Gatland praises squad discipline
October 13, 2011
Gatland has led Wales to their first semi-final since 1987 © Getty Images
Warren Gatland has praised Wales' self-discipline and commitment on and off-the field as they stand on the brink of their maiden World Cup final.
The Wales coach insisted his squad were "no monks" and Wales have had some drink-related disciplinary issues in recent years. But Gatland praised his squad's commitment to becoming world champions - comments which sit in stark contrast to the situation in the England camp.
The Rugby Football Union today announced they had launched an investigation into all allegations of player misconduct during England's ill-fated World Cup campaign. "We have had our problems in the past but these guys have been great ambassadors in this campaign for Wales," Gatland said. "We have seen a sea shift in terms of professionalism. The guys knew we were in pretty good shape heading into the World Cup and if we looked after ourselves on and off the field we can make an impact and I think we have done that.
"There has been a lot made of us that we are like monks and there has been an alcohol ban. It is completely untrue. There has been no alcohol ban in this squad. A lot of the stuff has been self-imposed by the players.
"A couple of nights the boys have gone back to the hotel and we have had a drink in the hotel. A couple of times we have spoken with Sam (Warburton) and the senior players about putting the curfew on when the players come back after going out. You can't keep a lid on everything.
"As a fellow coach, and there are a lot of good friends of mine in that English set-up, I don't take any pleasure and the Welsh team don't take any pleasure in the criticism being heaped on England. But I just want to say we are no monks, we are not whiter than white."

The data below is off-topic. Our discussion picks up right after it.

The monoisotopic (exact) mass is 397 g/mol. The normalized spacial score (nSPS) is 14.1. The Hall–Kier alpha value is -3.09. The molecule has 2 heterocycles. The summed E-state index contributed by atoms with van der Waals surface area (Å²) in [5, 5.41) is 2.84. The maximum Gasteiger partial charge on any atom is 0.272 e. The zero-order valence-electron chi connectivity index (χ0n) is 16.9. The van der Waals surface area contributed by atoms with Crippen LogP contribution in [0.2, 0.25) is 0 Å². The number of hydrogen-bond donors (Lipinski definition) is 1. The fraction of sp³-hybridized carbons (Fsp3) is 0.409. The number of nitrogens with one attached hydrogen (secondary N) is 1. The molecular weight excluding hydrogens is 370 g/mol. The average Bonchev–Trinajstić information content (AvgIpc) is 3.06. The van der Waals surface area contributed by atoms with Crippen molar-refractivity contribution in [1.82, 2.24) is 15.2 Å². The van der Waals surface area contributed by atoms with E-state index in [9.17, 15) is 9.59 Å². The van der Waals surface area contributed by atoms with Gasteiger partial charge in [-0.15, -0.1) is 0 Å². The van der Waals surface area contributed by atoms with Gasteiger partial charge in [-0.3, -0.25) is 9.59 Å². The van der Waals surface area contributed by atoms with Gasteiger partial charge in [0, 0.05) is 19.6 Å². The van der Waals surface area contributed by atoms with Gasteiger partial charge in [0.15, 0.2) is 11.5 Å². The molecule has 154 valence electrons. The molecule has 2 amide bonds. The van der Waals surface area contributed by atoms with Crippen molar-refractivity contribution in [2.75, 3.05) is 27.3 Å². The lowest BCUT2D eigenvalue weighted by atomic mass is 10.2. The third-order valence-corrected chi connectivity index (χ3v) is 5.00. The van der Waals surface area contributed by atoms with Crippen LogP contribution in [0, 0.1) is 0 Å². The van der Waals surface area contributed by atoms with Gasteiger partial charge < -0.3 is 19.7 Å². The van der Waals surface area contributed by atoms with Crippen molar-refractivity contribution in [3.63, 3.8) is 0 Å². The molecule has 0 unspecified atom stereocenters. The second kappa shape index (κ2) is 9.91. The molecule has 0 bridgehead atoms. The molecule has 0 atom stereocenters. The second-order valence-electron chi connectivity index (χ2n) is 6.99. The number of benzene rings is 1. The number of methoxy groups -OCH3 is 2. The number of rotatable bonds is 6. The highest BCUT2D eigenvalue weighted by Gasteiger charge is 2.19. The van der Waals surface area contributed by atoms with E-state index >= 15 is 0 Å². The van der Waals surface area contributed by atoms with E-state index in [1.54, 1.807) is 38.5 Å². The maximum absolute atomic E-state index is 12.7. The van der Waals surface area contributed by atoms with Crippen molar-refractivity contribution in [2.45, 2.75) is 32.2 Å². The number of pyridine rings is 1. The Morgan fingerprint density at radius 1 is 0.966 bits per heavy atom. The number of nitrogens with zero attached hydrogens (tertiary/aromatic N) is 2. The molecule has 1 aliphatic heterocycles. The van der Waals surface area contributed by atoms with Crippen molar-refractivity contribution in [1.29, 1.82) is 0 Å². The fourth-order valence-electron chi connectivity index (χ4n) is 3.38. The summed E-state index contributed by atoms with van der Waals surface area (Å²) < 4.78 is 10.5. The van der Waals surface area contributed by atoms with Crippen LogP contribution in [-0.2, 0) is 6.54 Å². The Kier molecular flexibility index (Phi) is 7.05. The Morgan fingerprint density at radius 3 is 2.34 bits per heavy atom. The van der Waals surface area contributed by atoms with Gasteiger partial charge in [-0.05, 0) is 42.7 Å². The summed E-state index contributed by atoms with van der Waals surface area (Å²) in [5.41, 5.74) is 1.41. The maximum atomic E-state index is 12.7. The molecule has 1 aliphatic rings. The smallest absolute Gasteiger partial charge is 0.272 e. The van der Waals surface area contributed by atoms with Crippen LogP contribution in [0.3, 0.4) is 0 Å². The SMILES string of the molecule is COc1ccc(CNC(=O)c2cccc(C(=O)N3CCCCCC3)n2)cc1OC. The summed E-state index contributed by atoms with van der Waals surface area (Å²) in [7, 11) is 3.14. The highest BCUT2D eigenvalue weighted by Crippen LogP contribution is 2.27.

Gatland is confident Wales will not miss a beat in Saturday's semi-final against France, despite being forced to replace Rhys Priestland with James Hook at fly-half. Priestland has failed to recover from a shoulder injury in time - but Wales have an embarrassment of riches at fly-half.
Hook will start the game with Test centurion Stephen Jones named on the bench in an otherwise unchanged team from Wales' quarter-final victory over Ireland. "We have been very impressed by the way Rhys has played. He's got better from game to game but we've got a lot of experience to come into that position," said Gatland. "We put James Hook into the side. He's excited about his opportunity. We know how capable he is.
"He's been running there and looked really sharp in the last two weeks of training. Someone like the class of James Hook coming into the side and Stephen Jones on the bench shows what a good position we're in."
Unlike Priestland, Luke Charteris succeeded in overcoming the shoulder injury which forced him off at half-time against Ireland. Charteris had made a monumental 16 tackles by the interval and feared he may have to join Priestland on the sidelines for the biggest game of his career.
Despite the size of the occasion, Charteris insisted he would have declared himself unavailable rather than risk letting Wales down on their biggest stage since 1987. "There was that fear the first few days but the coaching staff gave me the time to prove my fitness. I'm grateful for that," Charteris said. "I had a really good knock to it. I have missed some training but the physios have done a good job. There's been a lot of work from them.
"I wouldn't risk the team's goals for my personal one. If I felt that I wasn't right and couldn't contribute fully, I would pull out."
Charteris and Toby Faletau are level on top of the World Cup tackling charts with 59 - and he is ready for another monumental encounter with the French back row. Charteris said: "There's no holding back, it's a World Cup semi-final and we want to get to the final. I'll just last as long as I can."
Wales have lost to France in six of their seven meetings, with their only victory coming as part of the Grand Slam campaign in 2008. With Saturday's match being such a unique occasion, Wales captain Sam Warburton is putting no stock in the past.
"I've been involved in a squad to play France twice now and both times we lost but this is a World Cup and results have shown so far that anything can happen," said Warburton. "I think it'll be a good game to watch. I don't think history counts for anything when it gets to the semi-final stage of a World Cup."
© ESPN Sports Media Ltd.
The tone was set early on in Dublin as a more clinical Ireland made England pay. All is not lost, however, argues Phil Vickery
Monday Maul takes in retirement talk, England reshuffles, France's unfair advantage and Scotland's communication breakdown
John Griffiths takes an analytical look at Week 3 of ESPN Scrum's Fantasy Rugby game - who should you have picked?
Ireland coach Joe Schmidt won the tactical battle and set his team on course for a shot at the Grand Slam. Tom Hamilton reports from Dublin